It’s really quite crazy how quickly things can change. One day I’m thinking about finishing up the semester, getting a job, and heading off to college…the next thing I know my world blacks out and suddenly I’m trapped in a confused reality. Then you think its just a fluke. Lots of people ‘faint’ every now and then- no big deal…until it happens again, only this time you discover it’s a seizure …and again…and again…Then you start to realize that your entire future is looking different. The seizures make life unsafe so working is no longer an option. They mess with your memory and ‘finishing up the semester’ suddenly becomes A LOT harder than school has ever been. Even simple things like walking to class on my own become major challenges because I would get lost or forget where I was going.
A year ago today I had my very first seizure. In case you have missed something or you’re just starting to read now, you can read the previous post for a short catch-up of my past year.
We have learned so much through this journey. By we I mean-my family, my friends, my teachers, my classmates, and even you: my blog-readers. This experience has not just been hard for me but also for everyone around me.
“At school, when I saw you going through these seizures I felt scared and helpless. No matter how much I told myself that you were in God’s hands and that he would protect you and take care of you, it was always so hard for me to not feel scared for you and feel so helpless and like I couldn’t help you! Day after day I would check up on you at school and everyday I would constantly be wondering how you were and where you were and just being worried for you. It always broke my heart to have to go searching the school for you and then finding you somewhere, sometimes bleeding, just being so confused and looking so lost! All I wanted to do was hug you and tell you that you were fine but you didn’t know who I was half the time and I would just feel so helpless! That time when you had a full out seizure and I went with your mom to the hospital was probably one of the worst feelings ever. I had to watch you go to the hospital in an ambulance on a stretcher and then I had to sit in the waiting room just praying and praying.” ~Close Friend
Although this year has been tough, it’s not all been bad. There are still some good days, and there are still things to laugh and smile about.
“One of the things that stand out to me was your humour through it all. You could just be coming out of an episode and we could joke about you coming back. I could joke about you going for a walk and not knowing where you were going. Not everyone could do that.” ~Teacher
One of the big positives for me was seeing how many people have been willing to help out. Friends willing to change their schedules for me or make changes to still include me in plans, teachers helping with class work and going beyond normal teacher duties, and family making me feel extra loved and prayed for. But, the biggest positive has been meeting my best friend. If I didn’t start having seizures right then, we may have never become this close. Now, a year later, I can’t imagine my life without her!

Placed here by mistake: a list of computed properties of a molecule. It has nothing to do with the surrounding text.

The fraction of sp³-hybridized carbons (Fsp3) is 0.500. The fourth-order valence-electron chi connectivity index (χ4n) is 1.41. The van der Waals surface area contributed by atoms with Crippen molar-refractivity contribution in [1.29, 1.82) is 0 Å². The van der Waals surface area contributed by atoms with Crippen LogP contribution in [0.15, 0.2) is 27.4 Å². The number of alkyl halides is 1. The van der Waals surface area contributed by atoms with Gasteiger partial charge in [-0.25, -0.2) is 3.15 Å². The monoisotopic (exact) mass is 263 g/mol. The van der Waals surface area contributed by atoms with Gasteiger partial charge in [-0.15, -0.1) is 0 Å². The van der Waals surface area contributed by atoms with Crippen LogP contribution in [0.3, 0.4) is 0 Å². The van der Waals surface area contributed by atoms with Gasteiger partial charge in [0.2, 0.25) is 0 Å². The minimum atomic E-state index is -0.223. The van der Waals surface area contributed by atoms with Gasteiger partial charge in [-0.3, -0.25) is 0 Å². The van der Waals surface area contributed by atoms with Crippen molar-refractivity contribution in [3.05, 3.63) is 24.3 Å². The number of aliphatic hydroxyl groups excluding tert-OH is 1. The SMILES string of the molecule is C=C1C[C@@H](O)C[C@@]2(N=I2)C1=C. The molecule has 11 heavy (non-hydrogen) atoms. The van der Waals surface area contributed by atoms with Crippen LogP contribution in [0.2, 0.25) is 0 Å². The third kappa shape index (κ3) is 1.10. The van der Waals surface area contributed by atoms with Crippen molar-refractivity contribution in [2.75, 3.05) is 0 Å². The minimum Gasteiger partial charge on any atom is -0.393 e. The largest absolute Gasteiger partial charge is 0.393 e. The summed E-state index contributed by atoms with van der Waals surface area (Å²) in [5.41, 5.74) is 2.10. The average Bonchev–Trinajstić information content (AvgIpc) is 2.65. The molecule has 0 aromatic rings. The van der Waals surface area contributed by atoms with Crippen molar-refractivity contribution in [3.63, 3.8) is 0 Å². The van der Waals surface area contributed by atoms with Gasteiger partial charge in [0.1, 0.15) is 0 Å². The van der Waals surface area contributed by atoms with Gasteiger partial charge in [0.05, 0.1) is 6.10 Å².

“A really cool positive was watching you and Jasmine become very close. Every time I was there, Jasmine was there too. Then, seeing you guys hanging outside of school was very cool.” ~Teacher
Thank you Jasmine, and everyone else who has helped out in one way or another!
Usually when we go through difficult times there is learning, It’s not always clear to see…but it’s there. God doesn’t like to see his children hurting but there is always a purpose for trials and he remains faithful through them.
“Learning to trust God every moment has been my biggest challenge and greatest joy of this past year.” ~Mom
We’ve also learned so much about anxiety, OCD, depression, and mental Illness in general.
“I’ve learned about some of the ways anxiety can show in physical forms and how the mind tells the body when it senses danger.” ~Teacher
We’ve earned about the huge stigma that’s attached to MI and how far that stigma is from the truth. People who don’t have personal experience with MI don’t understand how debilitating and life altering it can be. MI’s are invisible illnesses, meaning that people can’t see the illness: they can only see the altered behaviour that the illness causes.
I’m beginning to learn how to separate who I am from my illness, which is proving to be a huge struggle. They get mixed up so easily!
“Summer is not OCD or her MI, but she is an amazing girl who loves God and wants to help others. One thing I have learned about MI is that if everyone who has told me that they, or someone they know, struggle with MI, if all those people would not be ashamed and speak openly there would be no stigma. People would accept MI as a medical condition just as cancer and diabetes. That day is coming and you are helping by reading and sharing this blog.” ~Mom
The biggest learning will be learning how to manage my life with MI in it. It may all go away someday but there’s a chance it may not. That just means learning to live with the uncertainty that OCD brings into my life and learning to stand up to my thoughts. One day OCD, anxiety, and depression will, at the least, live quietly in the back of my mind rather than having complete control over me like it does today. Until then I will make the best of the good days and just get through the bad days, taking it moment by moment.